October 14, 2008


Both @@IDENTITY and SCOPE_IDENTITY() return the last identity value (primary key) that was entered by your active session, but in different scenarios they can each return different values. SCOPE_IDENTITY and @@IDENTITY return the last identity values that are generated in any table in the current session. However, SCOPE_IDENTITY returns values inserted only within the current scope; @@IDENTITY is not limited to a specific scope. Active session is the current activity you are engaging in. For example, if you can a stored procedure, that is what I am referring to as your active session. Each call to t a stored procedure (or user defined function, etc) is a session, unless the a stored procedure is nested in the stored procedure you are calling. In the case of a nested stored procedure or user defined method, while they are separate methods, they are part of the current session, but not part of the current scope. Your scope is limited to the method (stored procedure or user defined function) that you explicitly invoked. This is where the difference between @@IDENTITY and SCOPE_IDENTITY() comes in.
@@IDENTITY will return the last identity value entered into a table in your current session (this is limited to your session only, so you won't get identities entered by other users). While @@IDENTITY is limited to the current session, it is not limited to the current scope. In other words, if you have a trigger on a table that causes an identity to be created in another table, you will get the identity that was created last, even if it was the trigger that created it. Now this isn't bad, as long as you ensure that things are done in the correct order. Where this can get ugly is when there is an application revision and a new trigger gets added that gets fired from your stored procedure. Your code didn't anticipate this new trigger, so you could now be getting an incorrect value back.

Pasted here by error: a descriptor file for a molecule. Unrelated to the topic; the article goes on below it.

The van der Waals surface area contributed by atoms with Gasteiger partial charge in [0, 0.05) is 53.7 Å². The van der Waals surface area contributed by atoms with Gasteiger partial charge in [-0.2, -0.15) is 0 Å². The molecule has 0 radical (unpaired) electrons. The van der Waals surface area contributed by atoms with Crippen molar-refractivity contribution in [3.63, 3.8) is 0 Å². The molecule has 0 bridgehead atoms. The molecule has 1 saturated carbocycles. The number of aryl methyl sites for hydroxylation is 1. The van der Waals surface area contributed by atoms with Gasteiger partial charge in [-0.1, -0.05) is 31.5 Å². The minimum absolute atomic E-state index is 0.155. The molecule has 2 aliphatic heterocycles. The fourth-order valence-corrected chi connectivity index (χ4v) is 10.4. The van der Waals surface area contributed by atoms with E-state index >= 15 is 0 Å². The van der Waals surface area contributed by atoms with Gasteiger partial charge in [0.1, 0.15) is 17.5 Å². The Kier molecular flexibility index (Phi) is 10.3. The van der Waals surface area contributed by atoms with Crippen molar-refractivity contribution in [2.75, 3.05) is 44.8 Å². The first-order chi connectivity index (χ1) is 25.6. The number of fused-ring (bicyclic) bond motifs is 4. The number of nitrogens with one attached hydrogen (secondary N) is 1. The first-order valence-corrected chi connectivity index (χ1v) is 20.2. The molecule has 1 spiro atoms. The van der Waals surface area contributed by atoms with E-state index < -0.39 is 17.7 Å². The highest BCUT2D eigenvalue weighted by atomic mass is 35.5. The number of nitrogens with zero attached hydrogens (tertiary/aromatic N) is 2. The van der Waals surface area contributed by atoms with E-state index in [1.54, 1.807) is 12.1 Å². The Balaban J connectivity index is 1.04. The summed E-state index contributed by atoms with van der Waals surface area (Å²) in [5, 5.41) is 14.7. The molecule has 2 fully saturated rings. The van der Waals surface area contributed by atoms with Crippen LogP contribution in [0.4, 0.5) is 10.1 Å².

SCOPE_IDENTITY(), like @@IDENTITY, will return the last identity value created in the current session, but it will also limit it to your current scope as well. In other words, it will return the last identity value that you explicitly created, rather than any identity that was created by a trigger or a user defined function.

For example, there are two tables, T1 and T2, and an INSERT trigger is defined on T1. When a row is inserted to T1, the trigger fires and inserts a row in T2. This scenario illustrates two scopes: the insert on T1, and the insert on T2 by the trigger.
Assuming that both T1 and T2 have identity columns, @@IDENTITY and SCOPE_IDENTITY will return different values at the end of an INSERT statement on T1. @@IDENTITY will return the last identity column value inserted across any scope in the current session. This is the value inserted in T2. SCOPE_IDENTITY() will return the IDENTITY value inserted in T1. This was the last insert that occurred in the same scope. The SCOPE_IDENTITY() function will return the null value if the function is invoked before any INSERT statements into an identity column occur in the scope.